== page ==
By Ron Robins
For many years I have envisioned the possible psychological archetype of the rapidly growing numbers of individuals engaging in socially responsible, ethical investing. After much thought and research, I believe they are likely to resemble what sociologist Paul Ray calls the “Cultural Creative.” He coined the term back in the 1990s after performing two extensive surveys on Americans′ psychological values for the U.S. Environmental Protection Agency (EPA) to help understand and categorize Americans′ values to assist in the development of their environmental policies.
Who are the Cultural Creatives (CCs)?
In 2000, Dr. Ray co-authored with Sherry Ruth Anderson the book, Cultural Creatives (CCs), where they describe CCs as caring “â€¦ deeply about ecology and saving the planet, about relationships, peace, and social justice, about self-actualization, spirituality, and self-expression.” They suggested that in the year 2000 there were more than 50 million CCs in America (about 25 per cent of the U.S. adult population) and a further 80-90 million in Europe. In a private conversation I had with Dr. Ray in 2002, he indicated that CCs could dominate western populations as early as 2020. I believe a case could now be made that this will occur much earlier than that.
Spiritual and personal development were at the centre of the values of the founding ‘core′ CCs. Referring to the early development of CCs, Dr. Ray and Ms. Anderson state, “As the ranks of beginners kept growing [in the 1960s], hundreds of thousands stayed with the process and went deeper. By the 1980s, the ‘movements′ numbers had swelled to a million or so, and by the 1990s, tens of millions were involvedâ€¦ But the consciousness movement—full of contradictions, shallow and deep, bubbling with new developments—is still in the phase of accelerating growth.”
CCs imbibe green, socially responsible, ethical and spiritual values
The fundamental shift I envisage in individual consciousness is towards that of global ecology, spirituality and social justice. This fits very well with the definition of CCs.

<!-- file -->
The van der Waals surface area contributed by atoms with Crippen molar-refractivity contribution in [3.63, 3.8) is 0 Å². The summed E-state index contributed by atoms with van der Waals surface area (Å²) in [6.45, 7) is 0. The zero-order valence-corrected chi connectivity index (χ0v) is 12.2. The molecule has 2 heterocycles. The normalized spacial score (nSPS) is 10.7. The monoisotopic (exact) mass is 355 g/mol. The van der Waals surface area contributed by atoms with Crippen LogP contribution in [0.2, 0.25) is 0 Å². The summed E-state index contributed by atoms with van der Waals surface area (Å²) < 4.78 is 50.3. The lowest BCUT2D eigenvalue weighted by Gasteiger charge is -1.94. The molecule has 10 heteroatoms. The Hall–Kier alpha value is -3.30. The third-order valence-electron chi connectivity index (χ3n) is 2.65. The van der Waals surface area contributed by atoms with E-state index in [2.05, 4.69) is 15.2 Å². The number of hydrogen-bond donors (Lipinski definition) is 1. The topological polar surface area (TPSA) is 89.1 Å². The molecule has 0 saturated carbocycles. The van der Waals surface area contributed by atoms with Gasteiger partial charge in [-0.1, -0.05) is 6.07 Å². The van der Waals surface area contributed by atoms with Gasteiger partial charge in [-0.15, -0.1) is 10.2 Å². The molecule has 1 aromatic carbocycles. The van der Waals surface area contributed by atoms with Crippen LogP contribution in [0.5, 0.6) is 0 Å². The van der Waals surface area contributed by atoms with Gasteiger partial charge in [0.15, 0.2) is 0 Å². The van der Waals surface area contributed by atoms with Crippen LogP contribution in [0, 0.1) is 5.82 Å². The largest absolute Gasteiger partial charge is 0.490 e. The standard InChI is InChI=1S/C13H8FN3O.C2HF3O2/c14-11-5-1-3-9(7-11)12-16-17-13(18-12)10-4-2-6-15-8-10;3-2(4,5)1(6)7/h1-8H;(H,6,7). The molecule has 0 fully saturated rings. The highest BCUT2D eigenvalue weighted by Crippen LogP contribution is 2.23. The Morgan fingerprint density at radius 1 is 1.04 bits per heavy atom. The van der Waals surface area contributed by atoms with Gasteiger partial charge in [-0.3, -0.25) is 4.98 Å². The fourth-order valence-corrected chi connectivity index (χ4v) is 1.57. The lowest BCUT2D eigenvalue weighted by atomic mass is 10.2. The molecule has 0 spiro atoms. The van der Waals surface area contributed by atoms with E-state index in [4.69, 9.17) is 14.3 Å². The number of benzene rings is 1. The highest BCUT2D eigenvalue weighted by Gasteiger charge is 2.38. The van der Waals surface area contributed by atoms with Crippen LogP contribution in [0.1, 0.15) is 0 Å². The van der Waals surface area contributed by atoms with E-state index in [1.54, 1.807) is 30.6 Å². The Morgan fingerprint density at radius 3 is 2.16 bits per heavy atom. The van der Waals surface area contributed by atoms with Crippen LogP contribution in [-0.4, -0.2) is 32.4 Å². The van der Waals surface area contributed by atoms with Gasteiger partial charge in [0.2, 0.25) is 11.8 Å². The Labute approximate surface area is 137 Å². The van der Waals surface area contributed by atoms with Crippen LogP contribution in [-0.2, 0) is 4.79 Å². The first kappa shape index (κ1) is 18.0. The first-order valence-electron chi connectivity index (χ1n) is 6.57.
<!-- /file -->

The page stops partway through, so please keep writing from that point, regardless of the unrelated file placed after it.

Though Dr. Ray has not completed further surveys in recent years as to the growth of CCs in western or global populations, it is clear from the enormous escalation of interest in green products and services, the environment, ethical investing, corporate social responsibility, spirituality, etc., that the numbers in the CC camp are growing significantly. This is found especially among the young as evidenced by a survey just released by the UK Social Investment Forum (UKSIF). It found that, ” â€¦ 65 per cent [of all teens] said they will use their spending power to make a real difference in social and environmental issues.”
Among adults, the ranks of the CCs are being filled from a group Dr. Ray refers to as ‘Moderns.′ The Moderns are the governing group in western societies. Their primary values concern money and status.
As the Moderns decline, the CCs gain
In the U.S., Moderns number close to half of the population. Dr. Ray and Ms. Anderson in their book explain the role of Moderns as “â€¦ the normative culture found in the office towers and factories of big business; in banks and the stock market; in university science labs and high tech firms; in hospitals and most doctors offices; in mainline churches and synagogues; in the ‘best′ schools and colleges â€¦and most ‘mainstream′ and newspaper articles. The standard we take for granted, the rules we live by, are made by and for Moderns.”
However, the Moderns are declining in number as their values, focusing on financial materialism, status and lack of altruism, are under attack from both within and outside of their group. Increasingly, such values alone are seen as insufficient to meet the challenges of our world. The shenanigans on Wall Street â€“ with the sub-prime mortgage and derivative fiascos and the gross irresponsibility of corporate elites â€“ are some of the many reasons encouraging countless Moderns to re-align their values. Thus, unknowingly, they convert to the ranks of the CCs.
The future global society necessitates a psychological archetype that reflects the demands of a new global epoch. This new epoch requires values depicting openness to the unfamiliar; a sense and inner experience of the unity of all things; and a deep caring for nature, the environment and humanity. And it also includes a realization that a new vision of global economics is critically needed. (See my Enlightened Economics blog.) Cultural Creatives (CCs) heading to be the majority in numerous countries, imbibe these qualities. As such, their psychological archetype is the one I believe will dominate in the years ahead.
May 22, 2008
© Ron Robins, 2008